SOUTH BEND, Ind. —There’s nothing predictable about this Virginia Tech football team.
The Hokies, who went to Notre Dame as 17.5-point underdogs to face a No. 16 Fighting Irish squad that beat Tech by three TDs last season, were within a half-minute of a shocking upset.
Quarterback Ian Book dashed those upset hopes with a 7-yard touchdown run with 29 seconds to go and gave the Fighting Irish a 21-20 victory.
Book made a group of Tech defenders miss on the keeper with a juke move before bouncing it to the outside to cap off a miraculous 18-play, 87-yard scoring drive that featured a fourth-down conversion from Tech’s 33-yard line.
“It’s a rough locker room in there,” Virginia Tech coach Justin Fuente said. “It’s a group of guys that played hard, prepared well for a very good football team, on the road and in a hostile environment and almost pulled it off. It doesn’t count for much other than I’m awfully proud of our football team. I can tell you that much.”
Virginia Tech defensive coordinator Bud Foster gave Notre Dame credit for making a gutsy call to have Book run it with no timeouts on third down inside the 10-yard line.
“I was thinking they were a little bit further out, I thought maybe the time was going to restrict them with no timeouts a little bit,” Foster said. “That’s kind of a big call. If it works, it’s a great call. If it doesn’t, now it’s fourth down ... with the clock running and panic mode for maybe both sides.”
Tech’s defense looked like they might pull out a win after forcing Notre Dame to come up empty-handed earlier in the quarter. The Irish drove nearly the length of the field down to the 3-yard line, but Jonathan Doerer missed a 35-yard field goal wide right.
Notre Dame benefited from a suspect roughing the passer penalty on Eli Adams that negated a tremendous leaping interception from Armani Chatman. The only reason Chatman was in the game was that starting defensive back Jermaine Waller had been disqualified for targeting on the play before the interception that wasn’t.
“I think we’ve got a good, young talented group of kids that are coming along,” Foster said. “To come in here and to play like they did and to handle a lot of situations, I think it shows where we’ve come and where we can go.”
Tech led nearly the entire second half thanks to a series of key plays, ranging from Divine Deablo making a diving interception in the end zone, to Tre Turner’s 50-yard grab as he was blanketed by defensive back Troy Pride Jr., to Brian Johnson knocking through a rare 40-plus-yard field goal in the second half. It started to look like all these moments would add up to Tech’s fourth straight win.
There also was a 98-yard fumble return for a TD from Deablo in the final moments of the first half that turned the game upside down and had Foster smiling despite his defense giving up 243 yards of total offense in the first two quarters.
The Hokies were about to go down 21-7 when middle linebacker Rayshard Ashby jarred the ball loose from Notre Dame running back Jafar Armstrong at the 1-yard line.
Deablo grabbed the ball out of midair with only the quarterback in front of him to beat and stunned the crowd of 70,000-plus with the coast-to-coast return — the longest in program history going back to at least 1987 and longest by an opposing team against Notre Dame all-time. It resulted in a 14-14 halftime score.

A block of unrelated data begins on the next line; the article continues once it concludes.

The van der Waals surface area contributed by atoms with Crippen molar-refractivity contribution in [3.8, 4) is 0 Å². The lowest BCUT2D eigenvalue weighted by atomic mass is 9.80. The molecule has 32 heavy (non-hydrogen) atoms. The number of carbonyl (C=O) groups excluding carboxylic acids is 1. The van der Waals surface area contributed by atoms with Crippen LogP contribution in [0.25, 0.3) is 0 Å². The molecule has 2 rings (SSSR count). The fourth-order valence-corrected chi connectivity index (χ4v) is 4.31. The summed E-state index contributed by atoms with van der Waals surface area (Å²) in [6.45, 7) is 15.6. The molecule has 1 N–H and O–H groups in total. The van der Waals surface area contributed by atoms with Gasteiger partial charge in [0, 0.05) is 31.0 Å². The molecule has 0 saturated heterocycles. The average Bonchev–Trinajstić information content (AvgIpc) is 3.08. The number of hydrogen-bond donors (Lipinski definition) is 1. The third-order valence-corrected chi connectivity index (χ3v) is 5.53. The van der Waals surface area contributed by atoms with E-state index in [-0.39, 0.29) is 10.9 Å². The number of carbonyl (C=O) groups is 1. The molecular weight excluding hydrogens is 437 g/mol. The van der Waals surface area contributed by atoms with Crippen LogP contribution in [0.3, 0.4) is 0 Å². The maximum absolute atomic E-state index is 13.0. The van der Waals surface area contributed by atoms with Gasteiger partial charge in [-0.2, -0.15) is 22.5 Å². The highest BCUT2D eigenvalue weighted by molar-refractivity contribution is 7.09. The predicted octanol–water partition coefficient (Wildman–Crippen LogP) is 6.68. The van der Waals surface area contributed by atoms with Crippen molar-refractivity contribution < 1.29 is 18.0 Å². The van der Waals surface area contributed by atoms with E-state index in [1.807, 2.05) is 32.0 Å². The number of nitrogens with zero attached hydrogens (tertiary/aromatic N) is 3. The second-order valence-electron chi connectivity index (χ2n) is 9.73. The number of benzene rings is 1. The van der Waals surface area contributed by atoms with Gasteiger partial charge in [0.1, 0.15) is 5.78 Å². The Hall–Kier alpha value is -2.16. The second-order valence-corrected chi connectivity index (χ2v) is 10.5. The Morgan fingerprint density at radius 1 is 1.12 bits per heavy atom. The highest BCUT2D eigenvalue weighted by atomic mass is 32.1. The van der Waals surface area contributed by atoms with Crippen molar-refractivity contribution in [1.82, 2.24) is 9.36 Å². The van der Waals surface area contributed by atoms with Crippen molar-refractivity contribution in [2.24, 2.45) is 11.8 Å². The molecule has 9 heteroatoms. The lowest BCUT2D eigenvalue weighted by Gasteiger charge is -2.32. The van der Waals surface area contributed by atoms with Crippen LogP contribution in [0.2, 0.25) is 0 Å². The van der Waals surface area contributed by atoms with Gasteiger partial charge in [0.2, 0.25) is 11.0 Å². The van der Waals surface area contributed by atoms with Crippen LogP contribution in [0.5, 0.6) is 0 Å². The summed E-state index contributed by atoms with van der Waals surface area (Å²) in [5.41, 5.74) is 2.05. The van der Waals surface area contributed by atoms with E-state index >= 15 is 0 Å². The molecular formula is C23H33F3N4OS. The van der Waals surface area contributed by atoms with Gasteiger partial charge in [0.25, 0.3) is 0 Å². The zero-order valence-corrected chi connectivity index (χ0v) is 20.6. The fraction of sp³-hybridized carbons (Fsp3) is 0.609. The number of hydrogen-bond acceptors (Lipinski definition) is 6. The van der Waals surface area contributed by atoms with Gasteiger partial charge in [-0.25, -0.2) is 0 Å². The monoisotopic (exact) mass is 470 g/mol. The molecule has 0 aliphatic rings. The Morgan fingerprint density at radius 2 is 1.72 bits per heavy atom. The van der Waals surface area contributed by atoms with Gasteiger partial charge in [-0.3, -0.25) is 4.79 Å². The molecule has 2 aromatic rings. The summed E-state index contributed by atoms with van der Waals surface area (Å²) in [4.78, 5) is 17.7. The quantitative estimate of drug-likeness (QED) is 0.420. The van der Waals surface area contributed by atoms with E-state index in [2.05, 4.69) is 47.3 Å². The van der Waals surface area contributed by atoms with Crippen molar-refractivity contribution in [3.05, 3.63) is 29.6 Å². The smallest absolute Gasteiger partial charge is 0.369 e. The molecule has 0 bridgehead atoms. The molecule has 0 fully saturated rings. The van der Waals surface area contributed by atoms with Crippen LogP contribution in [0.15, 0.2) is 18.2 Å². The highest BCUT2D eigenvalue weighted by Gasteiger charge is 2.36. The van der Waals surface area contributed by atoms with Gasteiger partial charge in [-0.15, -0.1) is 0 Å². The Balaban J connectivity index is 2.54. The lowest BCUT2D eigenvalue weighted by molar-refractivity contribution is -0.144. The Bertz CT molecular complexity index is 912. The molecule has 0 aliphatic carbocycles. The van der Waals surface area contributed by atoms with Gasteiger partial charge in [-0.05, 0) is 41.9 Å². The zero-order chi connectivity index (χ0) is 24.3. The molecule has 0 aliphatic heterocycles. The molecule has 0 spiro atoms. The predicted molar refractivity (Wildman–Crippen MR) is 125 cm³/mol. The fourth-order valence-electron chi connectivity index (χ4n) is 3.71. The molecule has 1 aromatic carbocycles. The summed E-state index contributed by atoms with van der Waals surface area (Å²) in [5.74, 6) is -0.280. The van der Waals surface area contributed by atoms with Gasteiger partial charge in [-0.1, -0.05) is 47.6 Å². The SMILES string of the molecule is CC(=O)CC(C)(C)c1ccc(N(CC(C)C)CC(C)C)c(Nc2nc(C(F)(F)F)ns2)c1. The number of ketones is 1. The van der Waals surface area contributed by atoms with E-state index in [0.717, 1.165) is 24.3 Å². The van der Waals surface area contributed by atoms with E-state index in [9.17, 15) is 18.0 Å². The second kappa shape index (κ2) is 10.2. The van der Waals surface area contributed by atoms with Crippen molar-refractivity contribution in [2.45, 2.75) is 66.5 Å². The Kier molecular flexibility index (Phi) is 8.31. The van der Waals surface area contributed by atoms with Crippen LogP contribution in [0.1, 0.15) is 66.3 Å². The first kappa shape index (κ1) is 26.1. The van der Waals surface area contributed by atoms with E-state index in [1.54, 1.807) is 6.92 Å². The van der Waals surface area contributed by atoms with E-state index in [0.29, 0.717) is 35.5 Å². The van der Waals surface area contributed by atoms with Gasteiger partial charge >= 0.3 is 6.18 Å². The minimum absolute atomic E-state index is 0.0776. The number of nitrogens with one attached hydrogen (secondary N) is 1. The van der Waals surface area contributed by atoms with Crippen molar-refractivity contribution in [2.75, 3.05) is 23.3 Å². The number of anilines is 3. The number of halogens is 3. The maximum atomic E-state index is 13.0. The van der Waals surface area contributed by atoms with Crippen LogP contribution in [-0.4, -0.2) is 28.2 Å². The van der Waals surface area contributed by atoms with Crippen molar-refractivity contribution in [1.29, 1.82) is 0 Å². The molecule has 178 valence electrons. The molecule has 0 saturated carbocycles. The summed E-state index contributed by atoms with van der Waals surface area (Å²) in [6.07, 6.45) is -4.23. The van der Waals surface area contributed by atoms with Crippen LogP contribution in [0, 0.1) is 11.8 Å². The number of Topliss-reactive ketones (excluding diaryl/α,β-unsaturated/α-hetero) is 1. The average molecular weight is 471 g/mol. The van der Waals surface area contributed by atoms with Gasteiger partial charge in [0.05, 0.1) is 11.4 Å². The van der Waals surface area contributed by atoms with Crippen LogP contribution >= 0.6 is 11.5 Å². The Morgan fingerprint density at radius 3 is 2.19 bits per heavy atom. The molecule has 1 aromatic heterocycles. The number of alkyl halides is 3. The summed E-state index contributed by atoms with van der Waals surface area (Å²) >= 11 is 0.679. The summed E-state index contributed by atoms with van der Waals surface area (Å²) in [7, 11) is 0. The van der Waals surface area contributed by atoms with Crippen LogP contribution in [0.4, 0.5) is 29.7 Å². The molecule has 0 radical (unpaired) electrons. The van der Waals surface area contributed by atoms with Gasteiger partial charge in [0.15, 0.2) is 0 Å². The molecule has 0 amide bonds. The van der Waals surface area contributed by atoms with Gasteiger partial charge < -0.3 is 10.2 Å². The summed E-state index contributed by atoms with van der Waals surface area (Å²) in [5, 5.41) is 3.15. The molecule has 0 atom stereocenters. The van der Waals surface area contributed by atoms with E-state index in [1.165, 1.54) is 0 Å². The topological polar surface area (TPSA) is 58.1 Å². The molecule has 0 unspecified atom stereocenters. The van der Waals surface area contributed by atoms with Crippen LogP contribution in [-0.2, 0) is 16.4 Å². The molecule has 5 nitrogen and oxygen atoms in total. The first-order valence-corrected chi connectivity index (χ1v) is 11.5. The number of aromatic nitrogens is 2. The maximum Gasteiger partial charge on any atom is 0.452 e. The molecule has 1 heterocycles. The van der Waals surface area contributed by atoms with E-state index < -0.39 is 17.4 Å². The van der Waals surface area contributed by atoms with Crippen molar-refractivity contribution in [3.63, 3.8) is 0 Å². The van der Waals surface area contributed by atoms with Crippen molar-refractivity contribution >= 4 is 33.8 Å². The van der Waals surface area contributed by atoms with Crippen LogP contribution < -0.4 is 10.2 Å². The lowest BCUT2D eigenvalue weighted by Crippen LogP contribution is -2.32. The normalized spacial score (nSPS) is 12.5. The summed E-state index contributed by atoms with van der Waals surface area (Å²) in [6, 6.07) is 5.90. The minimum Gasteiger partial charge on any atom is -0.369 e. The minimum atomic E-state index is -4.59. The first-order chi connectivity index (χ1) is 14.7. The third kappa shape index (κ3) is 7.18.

As Deablo was mobbed by his teammates, Foster pulled off his headset and broke into a grin as a dedicated group of Hokies fans located in the corner of the end zone made themselves known.
It was a huge momentum swing after Tech had just fumbled at midfield on a handoff exchange.
While Notre Dame was able to consistently move the ball throughout the half, the fumble and an interception in the red zone by Book early in the game prevented the Irish from taking command of the game. Going 3 of 10 on third down in the half didn’t help Notre Dame either.
Tech’s opportunistic defense helped overshadow an ugly offensive performance .
With starting quarterback Hendon Hooker still out due the leg injury he suffered before the off week, Tech turned once again to former third-stringer Quincy Patterson.
Patterson, who brought Tech back multiple times from the brink of defeat against North Carolina, didn’t have nearly the same kind of success. He started the game 0 for 6, with the offense going three-and-out on seven of the team’s nine drives in the half.
Tech’s scoring drive in the first half was due in large part to a series of miscues by Notre Dame — a botched punt and 30 yards worth of penalties (kick catching interference and face mask) — that gave the Hokies the ball at the Irish 26-yard line.
Patterson converted a fourth-and-4 on the drive with a 12-yard throw to Damon Hazelton on the outside. On the next play, Hazelton caught his fifth touchdown in three games to tie the game 7-7 with 1:15 to go in the first quarter.
Tech finished the half with five first downs and 85 total yards of offense.
Patterson was 9 of 28 for 139 yards with a touchdown and interception. He ran the ball 19 times for 77 yards. As a team, the Hokies ran the ball 36 times for 101 yards (2.8 yards per carry).
“They were definitely not going to let us run the ball,” Fuente said. “They were very stacked in there. I’m a little disappointed. I’m going to have to look at, that we didn’t make more plays in the passing game and we didn’t create a lot of separation.”